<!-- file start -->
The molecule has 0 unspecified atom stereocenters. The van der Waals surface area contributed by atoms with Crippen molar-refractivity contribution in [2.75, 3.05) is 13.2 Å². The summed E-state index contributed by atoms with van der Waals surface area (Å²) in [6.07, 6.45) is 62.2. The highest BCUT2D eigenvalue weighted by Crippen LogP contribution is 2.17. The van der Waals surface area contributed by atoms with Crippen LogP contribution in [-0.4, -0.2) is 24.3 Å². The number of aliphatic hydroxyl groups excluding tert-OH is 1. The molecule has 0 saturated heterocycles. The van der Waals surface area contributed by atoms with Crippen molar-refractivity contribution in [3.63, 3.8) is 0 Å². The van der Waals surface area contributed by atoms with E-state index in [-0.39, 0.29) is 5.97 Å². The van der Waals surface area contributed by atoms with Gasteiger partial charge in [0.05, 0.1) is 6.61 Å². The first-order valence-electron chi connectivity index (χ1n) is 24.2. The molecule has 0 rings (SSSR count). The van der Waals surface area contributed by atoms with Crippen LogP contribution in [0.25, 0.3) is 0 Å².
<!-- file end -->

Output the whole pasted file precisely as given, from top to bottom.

The molecule has 0 unspecified atom stereocenters. The van der Waals surface area contributed by atoms with Crippen molar-refractivity contribution in [2.75, 3.05) is 13.2 Å². The summed E-state index contributed by atoms with van der Waals surface area (Å²) in [6.07, 6.45) is 62.2. The highest BCUT2D eigenvalue weighted by Crippen LogP contribution is 2.17. The van der Waals surface area contributed by atoms with Crippen LogP contribution in [-0.4, -0.2) is 24.3 Å². The number of aliphatic hydroxyl groups excluding tert-OH is 1. The molecule has 0 saturated heterocycles. The van der Waals surface area contributed by atoms with Crippen molar-refractivity contribution in [3.63, 3.8) is 0 Å². The van der Waals surface area contributed by atoms with E-state index in [-0.39, 0.29) is 5.97 Å². The van der Waals surface area contributed by atoms with Gasteiger partial charge in [0.05, 0.1) is 6.61 Å². The first-order valence-electron chi connectivity index (χ1n) is 24.2. The molecule has 0 rings (SSSR count). The van der Waals surface area contributed by atoms with Crippen LogP contribution in [0.25, 0.3) is 0 Å².